The speech our President should make.
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The parents I am talking about have had no choice. They have had to put up with the worsening crime. Put up with worsening education. Put up with values they do not share, foisted on them by legislators and judges and bureaucratic rule-makers who do not have to live at their side. And in return? My opponents add up a pittance of money that many of these parents despise anyway, say they will increase it, and call it fairness.
I am not going to spell out a program of solutions for you tonight. That is another speech — but I will warn you that the solutions are tough, and far more sweeping than anything this Administration has considered in the past. Tonight, I want you first to realize the nature of the problem. We, the comfortable people, are requiring that millions of people who share our aspirations, our values, and our priorities live in a world run by rules that we pushed upon them, and that we would not dream of accepting for our own neighborhoods or our own children. It is arrogant and smug. It is also tragically unfair.
THE ISSUES IN THE President’s speech are formidably complicated, and perhaps it is just as well that they are not at the center of the campaign’s rhetoric. They are too important to be left to political statistics. My thesis is that the more closely the numbers are examined and the more deeply the analyses of social policy over the last twenty years are scrutinized, the clearer it becomes that we took a wrong turn in the mid 1960s — not in any one program, to be fixed by any one remedial amendment, but in the nature of the rules of the game that we created for poor people. As far as I can tell, neither Republicans nor Democrats are eager to confront the full implications of changing those rules. Welfare cheats are an easier target for the conservatives; hungry children are an easier object of compassion for liberals. But at least the political rhetoric has one thing right: “Fairness” is the proper word for describing what our social policy is not. We just need to think harder about what it means.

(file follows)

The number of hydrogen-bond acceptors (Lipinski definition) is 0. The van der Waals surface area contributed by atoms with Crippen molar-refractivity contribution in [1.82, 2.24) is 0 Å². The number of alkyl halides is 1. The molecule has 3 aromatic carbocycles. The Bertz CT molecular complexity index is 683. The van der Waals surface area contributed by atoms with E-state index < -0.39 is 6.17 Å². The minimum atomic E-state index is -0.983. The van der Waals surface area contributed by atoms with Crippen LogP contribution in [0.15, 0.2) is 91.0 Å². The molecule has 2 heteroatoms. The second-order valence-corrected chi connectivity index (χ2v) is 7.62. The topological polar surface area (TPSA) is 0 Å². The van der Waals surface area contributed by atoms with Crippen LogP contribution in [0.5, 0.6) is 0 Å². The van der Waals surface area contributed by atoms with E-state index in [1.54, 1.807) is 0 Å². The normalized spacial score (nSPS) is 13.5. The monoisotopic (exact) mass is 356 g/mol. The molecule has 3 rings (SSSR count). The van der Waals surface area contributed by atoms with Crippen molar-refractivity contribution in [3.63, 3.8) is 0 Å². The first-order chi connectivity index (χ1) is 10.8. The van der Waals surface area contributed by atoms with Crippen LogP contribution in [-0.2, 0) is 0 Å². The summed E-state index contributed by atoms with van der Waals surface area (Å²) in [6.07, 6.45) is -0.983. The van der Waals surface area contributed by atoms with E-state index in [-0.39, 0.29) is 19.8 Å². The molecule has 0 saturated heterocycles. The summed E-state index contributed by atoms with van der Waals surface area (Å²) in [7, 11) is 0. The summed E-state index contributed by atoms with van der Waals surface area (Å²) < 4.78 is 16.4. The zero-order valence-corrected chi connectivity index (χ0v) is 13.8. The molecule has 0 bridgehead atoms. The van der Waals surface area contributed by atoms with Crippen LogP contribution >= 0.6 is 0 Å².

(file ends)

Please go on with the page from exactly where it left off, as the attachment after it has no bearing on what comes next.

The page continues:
A man of faith in a godless age is hitting Americans where it hurts.
Mr. and Mrs. American Spectator Reader, let P.J. O’Rourke talk sense to your kids.
In Britain, defending your property can get you life.
The debacle of this president’s administration is both a cause and a symptom of the decline of American values. Unless Congress impeaches him, that decline will go on unchecked. An eminent jurist surveys the damage and assesses the chances for the recovery of our culture.
It won’t take long for conservatives to scratch this presidential wannabe off their 2008 scorecard.
The American Christmas, like the songs that celebrate it, makes room for everybody under the rainbow. Is that why so many people seem to be hostile to it?
Was the President done in by the economy, or by the politics of the economy?